5. Hero’s initial strategy against the villain fails

The hero will try to go against the villain. They make a plan to outwit the enemies they’re facing, but they don’t manage to stop the villain. They might achieve something else, such as rescuing a friend, but the fight’s not over yet.


In The Lord of the Rings, the initial plan is for Frodo to deliver the Ring to Rivendell so that it can be kept safe there. However, there’s not enough strength for the Ring to remain out of Sauron’s hands forever if it stays. Their initial strategy fails.


In The Blood of the Elves, Geralt tried to draw Rience out. However, Rience sent other people after Geralt; he didn’t come himself. Geralt manages to get rid of the goons, but he’s still no closer to getting Rience and fully understanding what they want with Ciri.

 
easy outlining: plot your next novel

Easy Outlining is a method for plotting your novel that works for every fiction genre and for every type of writer.


Start with a general outline of the beginning, middle, and end, and specify it further until you feel confident to write your first draft.





 

6. All is lost moment

This is a low point for the protagonist, often happening around the 75% mark. This moment is also called “The Dark Night of the Soul” (in the Save the Cat! book, for instance), to give you an idea of how low of a moment it is.


In Lord of the Rings, this is the moment they fight the big shadow creature in Moria and Gandalf dies. First, Frodo almost dies—he should’ve been pierced by a spear. However, because of his special tunic, he’s unharmed. Then they have to flee and Gandalf sacrifices himself to save the others.


Up until that point, he was the one who guided the company and seemed to know what they were doing. He provided the group with a type of safety. Once he’s gone, the group feels at a loss.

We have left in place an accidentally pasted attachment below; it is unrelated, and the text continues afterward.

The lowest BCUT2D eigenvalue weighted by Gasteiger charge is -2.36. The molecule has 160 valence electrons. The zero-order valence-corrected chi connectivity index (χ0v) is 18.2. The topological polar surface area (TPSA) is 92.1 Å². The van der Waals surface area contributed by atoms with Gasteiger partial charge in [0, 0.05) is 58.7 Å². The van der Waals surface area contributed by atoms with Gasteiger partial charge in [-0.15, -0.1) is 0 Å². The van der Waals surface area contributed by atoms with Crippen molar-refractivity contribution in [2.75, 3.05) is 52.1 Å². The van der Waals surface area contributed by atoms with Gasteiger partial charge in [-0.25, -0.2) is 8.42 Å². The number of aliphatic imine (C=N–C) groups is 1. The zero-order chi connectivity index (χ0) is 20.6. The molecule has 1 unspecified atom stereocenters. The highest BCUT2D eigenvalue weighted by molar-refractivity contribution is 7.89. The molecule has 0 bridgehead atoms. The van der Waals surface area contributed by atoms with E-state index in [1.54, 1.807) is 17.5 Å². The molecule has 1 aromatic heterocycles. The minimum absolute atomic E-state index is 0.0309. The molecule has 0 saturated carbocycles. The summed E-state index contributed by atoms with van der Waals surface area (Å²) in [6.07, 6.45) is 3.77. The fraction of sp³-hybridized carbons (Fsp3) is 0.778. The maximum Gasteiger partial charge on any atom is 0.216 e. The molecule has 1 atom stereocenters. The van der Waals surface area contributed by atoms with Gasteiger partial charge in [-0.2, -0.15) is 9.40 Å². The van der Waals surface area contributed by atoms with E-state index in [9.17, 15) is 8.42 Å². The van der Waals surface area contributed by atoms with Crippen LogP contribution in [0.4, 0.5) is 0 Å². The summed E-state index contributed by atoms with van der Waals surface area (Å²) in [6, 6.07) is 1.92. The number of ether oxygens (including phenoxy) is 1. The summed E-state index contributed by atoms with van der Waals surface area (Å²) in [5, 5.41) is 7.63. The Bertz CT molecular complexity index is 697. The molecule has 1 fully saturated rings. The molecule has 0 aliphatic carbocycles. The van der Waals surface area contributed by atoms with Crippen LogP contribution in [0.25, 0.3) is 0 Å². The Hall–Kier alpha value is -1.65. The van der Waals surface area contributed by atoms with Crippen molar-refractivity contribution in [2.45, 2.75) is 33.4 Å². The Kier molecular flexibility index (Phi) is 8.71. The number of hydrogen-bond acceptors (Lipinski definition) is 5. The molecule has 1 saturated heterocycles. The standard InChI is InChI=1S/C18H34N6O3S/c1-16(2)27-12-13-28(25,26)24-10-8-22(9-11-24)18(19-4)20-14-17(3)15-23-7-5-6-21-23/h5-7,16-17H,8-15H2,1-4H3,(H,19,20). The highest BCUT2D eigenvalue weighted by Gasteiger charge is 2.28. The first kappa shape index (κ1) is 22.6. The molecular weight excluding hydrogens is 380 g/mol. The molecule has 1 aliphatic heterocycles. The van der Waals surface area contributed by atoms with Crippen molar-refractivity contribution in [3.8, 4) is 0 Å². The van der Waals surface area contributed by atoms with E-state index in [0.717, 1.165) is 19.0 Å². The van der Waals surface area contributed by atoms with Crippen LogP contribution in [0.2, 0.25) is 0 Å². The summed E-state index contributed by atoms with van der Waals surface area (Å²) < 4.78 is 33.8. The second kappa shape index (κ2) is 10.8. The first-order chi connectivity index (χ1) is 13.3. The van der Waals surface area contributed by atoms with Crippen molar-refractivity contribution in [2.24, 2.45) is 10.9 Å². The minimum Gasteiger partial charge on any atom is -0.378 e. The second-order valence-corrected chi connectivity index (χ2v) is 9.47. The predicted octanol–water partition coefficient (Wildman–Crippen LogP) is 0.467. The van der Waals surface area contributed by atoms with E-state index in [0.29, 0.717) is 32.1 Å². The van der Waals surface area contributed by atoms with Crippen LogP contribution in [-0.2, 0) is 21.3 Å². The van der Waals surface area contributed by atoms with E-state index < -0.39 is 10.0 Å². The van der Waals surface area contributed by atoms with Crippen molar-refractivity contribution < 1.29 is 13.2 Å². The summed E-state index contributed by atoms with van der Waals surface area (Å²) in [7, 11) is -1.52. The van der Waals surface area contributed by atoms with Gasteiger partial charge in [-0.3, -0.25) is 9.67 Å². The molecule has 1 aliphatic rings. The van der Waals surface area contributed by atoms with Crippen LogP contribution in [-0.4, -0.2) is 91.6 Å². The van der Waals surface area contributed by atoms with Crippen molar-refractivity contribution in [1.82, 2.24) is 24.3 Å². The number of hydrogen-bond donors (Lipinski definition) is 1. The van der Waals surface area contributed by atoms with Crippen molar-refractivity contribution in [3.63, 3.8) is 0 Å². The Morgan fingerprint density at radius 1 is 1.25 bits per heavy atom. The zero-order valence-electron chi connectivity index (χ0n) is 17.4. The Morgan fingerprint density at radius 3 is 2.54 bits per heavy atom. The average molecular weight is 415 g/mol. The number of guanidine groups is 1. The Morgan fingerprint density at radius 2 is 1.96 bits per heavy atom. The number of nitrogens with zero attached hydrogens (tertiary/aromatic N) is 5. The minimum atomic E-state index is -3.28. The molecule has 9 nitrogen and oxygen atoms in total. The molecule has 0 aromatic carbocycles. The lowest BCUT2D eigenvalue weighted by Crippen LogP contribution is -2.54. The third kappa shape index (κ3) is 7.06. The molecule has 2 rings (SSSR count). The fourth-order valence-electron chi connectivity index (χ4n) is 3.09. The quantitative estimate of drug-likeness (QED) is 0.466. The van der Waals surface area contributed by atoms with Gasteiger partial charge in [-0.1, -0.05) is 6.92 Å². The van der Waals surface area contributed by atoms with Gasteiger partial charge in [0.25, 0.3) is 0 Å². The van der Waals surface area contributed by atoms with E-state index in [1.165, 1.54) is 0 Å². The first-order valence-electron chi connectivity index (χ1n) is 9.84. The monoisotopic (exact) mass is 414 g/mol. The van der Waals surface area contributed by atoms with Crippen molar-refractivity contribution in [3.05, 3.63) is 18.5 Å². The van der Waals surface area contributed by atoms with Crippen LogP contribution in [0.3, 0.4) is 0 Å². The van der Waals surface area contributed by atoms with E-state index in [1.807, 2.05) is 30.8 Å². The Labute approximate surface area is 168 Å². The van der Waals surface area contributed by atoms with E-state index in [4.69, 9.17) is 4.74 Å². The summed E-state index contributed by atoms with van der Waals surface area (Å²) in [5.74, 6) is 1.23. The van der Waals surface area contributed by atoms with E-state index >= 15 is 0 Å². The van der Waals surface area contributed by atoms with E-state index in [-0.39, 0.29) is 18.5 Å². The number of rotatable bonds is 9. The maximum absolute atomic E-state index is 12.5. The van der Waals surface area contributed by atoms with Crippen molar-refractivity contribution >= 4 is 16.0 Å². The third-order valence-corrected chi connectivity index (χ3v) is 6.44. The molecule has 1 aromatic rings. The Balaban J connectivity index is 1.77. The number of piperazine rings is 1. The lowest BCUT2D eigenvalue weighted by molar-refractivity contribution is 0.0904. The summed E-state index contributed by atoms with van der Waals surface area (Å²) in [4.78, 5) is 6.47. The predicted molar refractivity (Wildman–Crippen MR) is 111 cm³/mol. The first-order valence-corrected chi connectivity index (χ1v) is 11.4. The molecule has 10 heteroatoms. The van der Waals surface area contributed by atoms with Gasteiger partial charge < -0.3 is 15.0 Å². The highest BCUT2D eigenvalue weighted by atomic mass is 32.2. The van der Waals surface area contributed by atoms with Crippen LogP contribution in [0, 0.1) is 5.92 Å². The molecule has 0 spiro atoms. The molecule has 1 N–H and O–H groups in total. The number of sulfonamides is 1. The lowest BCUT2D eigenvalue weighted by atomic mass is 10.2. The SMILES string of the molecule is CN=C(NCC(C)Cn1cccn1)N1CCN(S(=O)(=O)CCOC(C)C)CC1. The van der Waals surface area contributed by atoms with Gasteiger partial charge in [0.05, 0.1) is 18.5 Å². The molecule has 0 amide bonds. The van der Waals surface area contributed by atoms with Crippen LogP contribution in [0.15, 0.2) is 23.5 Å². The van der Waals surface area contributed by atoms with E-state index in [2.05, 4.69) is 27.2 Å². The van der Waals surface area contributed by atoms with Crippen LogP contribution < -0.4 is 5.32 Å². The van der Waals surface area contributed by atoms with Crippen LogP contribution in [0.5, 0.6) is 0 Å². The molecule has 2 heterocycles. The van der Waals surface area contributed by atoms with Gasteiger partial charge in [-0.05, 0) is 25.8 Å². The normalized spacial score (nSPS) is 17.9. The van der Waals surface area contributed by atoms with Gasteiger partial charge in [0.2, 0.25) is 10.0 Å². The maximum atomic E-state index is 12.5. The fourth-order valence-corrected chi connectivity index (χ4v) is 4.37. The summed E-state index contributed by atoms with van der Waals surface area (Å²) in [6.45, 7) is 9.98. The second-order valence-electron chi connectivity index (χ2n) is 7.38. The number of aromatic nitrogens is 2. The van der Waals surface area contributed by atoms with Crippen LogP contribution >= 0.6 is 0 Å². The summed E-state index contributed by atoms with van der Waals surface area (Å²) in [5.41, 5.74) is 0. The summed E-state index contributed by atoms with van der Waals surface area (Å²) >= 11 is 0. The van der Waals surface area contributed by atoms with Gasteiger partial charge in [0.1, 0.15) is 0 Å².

In Blood of the Elves, it’s the moment Geralt’s fighting against Rience’s goons and the monster in the water. The goons are looking for Ciri, who isn’t there. Geralt is struggling in the water and if wasn’t for the people on the boat, he might not have made it.


Further, Geralt wanted one of the goons alive. While the people on the boat kept one alive for him, another monster surfaces and kills the last goon, robbing Geralt of further answers.


7. Hero is at the mercy of the villain

This is the climax of the story, the moment readers have waited for. If there’s one moment in your story that has to be spot-on, it’s this one. Finally, the hero is facing off against the villain (or a more minor version of the villain, if you’re writing a series).


In Blood of the Elves, Geralt fights against Rience, the rogue mage who is after Ciri (likely for Nilfgaard). First, he fights against mercenaries hired by Rience and finally fights against Rience himself.


In Assassin’s Apprentice, Fitz has to confront Regal. This is not so much a physical fight, as Fitz can’t harm someone from the royal family (although Regal has no qualms about hurting Fitz). Instead, it’s a moment where he outs Regal’s plan and stops it from happening.

 
 

8. Hero’s sacrifice is rewarded

The hero has sacrificed something during their confrontation with the villain. This can be a loss of self, an ultimate shift in what they thought was true, or a more physical loss, like severe injuries or the death of a loved one. But because they defeated the villain, they will get some type of reward, either physical (gold, weapon, or land) or symbolic (rise in status, a reciprocated love, or a more meaningful outlook on life).


In Blood of Elves, Geralt is rewarded (although it doesn’t appear to be quite as rewarding) with more knowledge. He now knows Philippa has her own agenda and cause—and that there are likely others who have made plans for Ciri. While he still doesn’t want to get involved in politics (hoping to keep his neutrality), it’s clear he won’t keep that neutrality when it involves Ciri.


In Lord of the Rings, Frodo is rewarded with company. Sam comes with him so that he doesn’t have to make the rest of the journey alone.


Brainstorm your reader expectations

Hopefully, you now have a good idea of what the reader expectations for an epic fantasy story are. Use the examples above and try to find the reader expectations within other books you love. Then, brainstorm them for your own story!


Or, if you’ve already written your story, see if you can find these reader expectations within your manuscript. Are there any missing? Are there some that could be better?